My christmas cactus is kind of disgusting.
Many years ago, I had this (less than) genius idea to plant my cactus in a clear glass vase. I thought that the layers of rocks at the bottom with soil on top, permeated by the roots would be some sort of beautiful ant-farm-like terrarium of underground interest.
I was wrong, in fact it almost immediately got cloudy, then the roots and dirt starting mixing a little too much. Some algae grew, other wierd and ugly stuff happened and ultimately I’ve had this gross, manky, little science project sitting in my kitchen window for way too long.
It is a testament to the toughness of Schlumbergera (commonly called Christmas Cactus) that it didn’t die. You should think about planting one if you are someone who is scared of killing plants. They really don’t die easily.
When method (the soap people) asked if I had a project that would require getting my hands dirty (as in, get over it and #fearnomess) – re-planting the nasty little cactus immediately came to mind.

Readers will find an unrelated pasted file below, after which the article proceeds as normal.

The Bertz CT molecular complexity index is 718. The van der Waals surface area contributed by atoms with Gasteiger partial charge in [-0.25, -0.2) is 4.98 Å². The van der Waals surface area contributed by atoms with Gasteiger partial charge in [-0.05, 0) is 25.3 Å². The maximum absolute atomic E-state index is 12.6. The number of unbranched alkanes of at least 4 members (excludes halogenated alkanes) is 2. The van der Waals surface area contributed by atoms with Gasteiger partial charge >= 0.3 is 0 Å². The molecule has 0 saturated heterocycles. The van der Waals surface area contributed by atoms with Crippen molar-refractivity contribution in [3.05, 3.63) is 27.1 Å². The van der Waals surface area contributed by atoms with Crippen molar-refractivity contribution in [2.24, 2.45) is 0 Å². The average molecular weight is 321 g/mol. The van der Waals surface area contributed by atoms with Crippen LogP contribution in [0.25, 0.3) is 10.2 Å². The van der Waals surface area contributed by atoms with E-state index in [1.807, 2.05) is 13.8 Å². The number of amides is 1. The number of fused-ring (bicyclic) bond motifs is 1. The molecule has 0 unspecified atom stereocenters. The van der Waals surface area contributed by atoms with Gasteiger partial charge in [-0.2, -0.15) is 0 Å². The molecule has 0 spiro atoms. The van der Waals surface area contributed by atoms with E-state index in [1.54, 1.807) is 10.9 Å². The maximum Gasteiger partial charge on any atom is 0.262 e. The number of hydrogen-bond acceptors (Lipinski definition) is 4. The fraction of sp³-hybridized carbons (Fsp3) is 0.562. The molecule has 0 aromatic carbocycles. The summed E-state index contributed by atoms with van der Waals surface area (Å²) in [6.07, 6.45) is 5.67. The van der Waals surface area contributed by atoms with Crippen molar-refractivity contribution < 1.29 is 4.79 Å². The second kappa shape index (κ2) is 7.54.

If you have a dirty little planting project here are some things to think about as you dig in.
Re-potting a Christmas Cactus
Goodbye dank science project, hello pretty plants and fall decorations. One more little tip – if you have a christmas cactus – make sure it doesn’t get too much water or sun at this time of year (autumn). That will help to ensure that it blooms in December — when it is supposed to!
images: Rochelle Greayer
Disclosure: This post is sponsored by method. I am not an employee of method and all opinions are my own.
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